Coming out of a Recession, OEM bankruptcies, yo-yo fuel prices, natural disasters and historical peaks for used car prices, 2013 might have been characterized as a return to “normal.” Yet the fallout from the Hertz acquisition of Dollar Thrifty will prove that this year will be anything but.
Fleet costs will go up.
This year the OEMs increased sales to rental to follow a more “normal” selling pattern, but the prices of new cars haven’t dipped. According to one operator, “It is getting more difficult to spot a deal as nearly every vehicle out there has seen a dramatic price increase in the last couple years.” For its 2013 model-year buy, Avis Budget predicts “low- to mid-single-digit increases” in the purchase prices for risk cars, according to its third quarter conference call.
We knew the great used car market couldn’t last. Supply returns to the wholesale market next year; used leases will start to hit in January and higher new car sales will produce more trade-ins. Kelley Blue Book estimates that resale values in the first and second quarters of 2013 will be down 1-2% over 2012, an unusually strong year. “This is a slight softening, not the edge of a cliff, because supply is still a very real concern for a lot of dealers out there,” says Alec Gutierrez, manager of vehicle valuation for KBB.
“The residuals are still good, but they are sliding, so the trick will be not to get caught in the gray area where the residual goes negative against the cap cost,” the franchisee cautions. The squeeze is on.
It’s going to be a tough year for leisure rates.
Common wisdom says that market consolidation makes prices rise. That may happen in the long run, but not in the foreseeable future. The Federal Trade Commission (FTC) is making sure of that. As part of the Hertz/Dollar Thrifty merger, the FTC is forcing Hertz to vacate 26 Dollar or Thrifty airport locations — 13 to the new Advantage, while 13 more will go to either Advantage or other new buyers. The likely candidates are Fox or Sixt, up-and-comers with plans to expand. With this Balkanization in the discount market, look for a ground war on rates to gain market share.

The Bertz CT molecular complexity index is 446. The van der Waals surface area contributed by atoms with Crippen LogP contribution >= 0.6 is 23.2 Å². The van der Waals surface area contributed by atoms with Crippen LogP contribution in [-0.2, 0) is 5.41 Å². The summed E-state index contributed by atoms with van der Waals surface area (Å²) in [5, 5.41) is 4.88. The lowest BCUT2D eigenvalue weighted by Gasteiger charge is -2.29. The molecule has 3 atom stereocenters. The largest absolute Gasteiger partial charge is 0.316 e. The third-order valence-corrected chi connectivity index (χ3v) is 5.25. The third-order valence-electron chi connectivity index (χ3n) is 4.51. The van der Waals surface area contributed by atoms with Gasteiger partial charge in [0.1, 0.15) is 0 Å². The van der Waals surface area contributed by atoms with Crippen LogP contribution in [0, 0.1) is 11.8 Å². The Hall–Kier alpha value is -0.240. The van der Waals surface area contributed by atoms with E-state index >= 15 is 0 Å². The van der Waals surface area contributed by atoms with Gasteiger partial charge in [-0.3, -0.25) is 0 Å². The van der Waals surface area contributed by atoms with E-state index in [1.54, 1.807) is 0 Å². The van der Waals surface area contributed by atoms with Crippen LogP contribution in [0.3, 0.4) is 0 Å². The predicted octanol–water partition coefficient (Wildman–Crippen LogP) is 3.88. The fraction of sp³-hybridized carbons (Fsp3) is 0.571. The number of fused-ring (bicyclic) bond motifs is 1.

Technology will evolve the ancillary revenue market.
“Connectivity,” the buzz word in our daily lives, will finally reach the car rental market. Next year may be the first in which a major rental car company will offer — for a fee — a device that easily links a smartphone with a vehicle’s infotainment system, so the renter can access music and contacts and talk hands-free. In general, more apps are coming to cars, and RACs will find a way to cash in.
Conversely, rentals of GPS units will fall as more consumers use their smartphones to navigate.
The lending market will ease — for bigger players.
“Lenders are chasing loan volume. Our rental clients are getting courted every day of the week,” says one lender, noting that most of the activity is happening on lines of $40 million and up. “If you’ve got a reasonable track record, pretty low leverage and some size, banks want your business, but they are tying better rates to higher deposits.”
Medium-sized companies are seeing the renewed competition as well. “Not only are banks becoming friendlier to deal with but a few new leasing companies with pretty competitive rates are popping up,” says one operator, who draws about $10 million for his business.
The lender predicts that better rates will eventually trickle down to those who need less than $10 million, though it may take more than a year to happen. In general, at least rates aren’t going up in the next two years — the fragile economy will make sure of that.
Watch out for the independents.
With the merger deal now complete, the market is consolidated among three major players. But the FTC’s required divestitures present opportunities for smaller companies. Now with 62 locations serving U.S. airports and more possible, along with 325 neighborhood locations under the U-Save brand, the new Advantage (owned by Macquarie Capital and Franchise Services of North America Inc.) will become the fourth largest car rental company in North America.
Fox has grown from its Western roots into Florida, and is now recognized by the majors as a force to be reckoned with. Fox will win a few of those open airport bids and continue to grow.
Sixt, a global player but new to America, has opened seven U.S. airport locations within a year. Don’t be confused by Hertz’s designation of Sixt as a “deep value” brand. From its corporate backbone in Germany and global ties to airlines, travel agencies and distribution systems to a U.S. franchise initiative, Sixt has a flag in the sand here.